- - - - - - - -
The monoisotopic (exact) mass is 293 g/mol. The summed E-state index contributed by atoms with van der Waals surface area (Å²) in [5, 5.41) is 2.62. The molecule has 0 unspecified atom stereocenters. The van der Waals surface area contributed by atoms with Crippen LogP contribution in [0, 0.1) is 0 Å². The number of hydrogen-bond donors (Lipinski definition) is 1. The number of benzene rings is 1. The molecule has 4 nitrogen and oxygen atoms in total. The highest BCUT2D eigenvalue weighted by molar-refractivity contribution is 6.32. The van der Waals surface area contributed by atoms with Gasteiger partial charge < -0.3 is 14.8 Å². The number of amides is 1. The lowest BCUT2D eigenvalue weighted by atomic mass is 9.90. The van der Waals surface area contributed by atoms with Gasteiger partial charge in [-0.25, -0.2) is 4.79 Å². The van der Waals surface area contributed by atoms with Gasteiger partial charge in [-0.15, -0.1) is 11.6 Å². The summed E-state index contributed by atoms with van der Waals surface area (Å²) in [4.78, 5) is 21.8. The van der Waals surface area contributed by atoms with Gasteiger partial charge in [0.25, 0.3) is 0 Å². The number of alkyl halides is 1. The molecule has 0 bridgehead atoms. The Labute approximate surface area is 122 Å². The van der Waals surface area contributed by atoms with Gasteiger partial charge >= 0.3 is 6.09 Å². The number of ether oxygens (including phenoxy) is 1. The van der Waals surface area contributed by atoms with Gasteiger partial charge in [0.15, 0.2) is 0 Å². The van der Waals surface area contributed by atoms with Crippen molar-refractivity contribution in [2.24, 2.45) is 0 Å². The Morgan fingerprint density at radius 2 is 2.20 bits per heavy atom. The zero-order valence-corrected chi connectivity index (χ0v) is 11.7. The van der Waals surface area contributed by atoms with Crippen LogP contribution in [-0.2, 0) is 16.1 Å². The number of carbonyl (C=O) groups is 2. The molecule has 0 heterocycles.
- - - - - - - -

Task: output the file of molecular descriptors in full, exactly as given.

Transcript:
The monoisotopic (exact) mass is 293 g/mol. The summed E-state index contributed by atoms with van der Waals surface area (Å²) in [5, 5.41) is 2.62. The molecule has 0 unspecified atom stereocenters. The van der Waals surface area contributed by atoms with Crippen LogP contribution in [0, 0.1) is 0 Å². The number of hydrogen-bond donors (Lipinski definition) is 1. The number of benzene rings is 1. The molecule has 4 nitrogen and oxygen atoms in total. The highest BCUT2D eigenvalue weighted by molar-refractivity contribution is 6.32. The van der Waals surface area contributed by atoms with Gasteiger partial charge < -0.3 is 14.8 Å². The number of amides is 1. The lowest BCUT2D eigenvalue weighted by atomic mass is 9.90. The van der Waals surface area contributed by atoms with Gasteiger partial charge in [-0.25, -0.2) is 4.79 Å². The van der Waals surface area contributed by atoms with Gasteiger partial charge in [-0.15, -0.1) is 11.6 Å². The summed E-state index contributed by atoms with van der Waals surface area (Å²) in [4.78, 5) is 21.8. The van der Waals surface area contributed by atoms with Gasteiger partial charge in [0.25, 0.3) is 0 Å². The number of alkyl halides is 1. The molecule has 0 bridgehead atoms. The Labute approximate surface area is 122 Å². The van der Waals surface area contributed by atoms with Gasteiger partial charge >= 0.3 is 6.09 Å². The number of ether oxygens (including phenoxy) is 1. The van der Waals surface area contributed by atoms with Gasteiger partial charge in [0.15, 0.2) is 0 Å². The van der Waals surface area contributed by atoms with Crippen molar-refractivity contribution in [2.24, 2.45) is 0 Å². The Morgan fingerprint density at radius 2 is 2.20 bits per heavy atom. The zero-order valence-corrected chi connectivity index (χ0v) is 11.7. The van der Waals surface area contributed by atoms with Crippen LogP contribution in [-0.2, 0) is 16.1 Å². The number of carbonyl (C=O) groups is 2. The molecule has 0 heterocycles.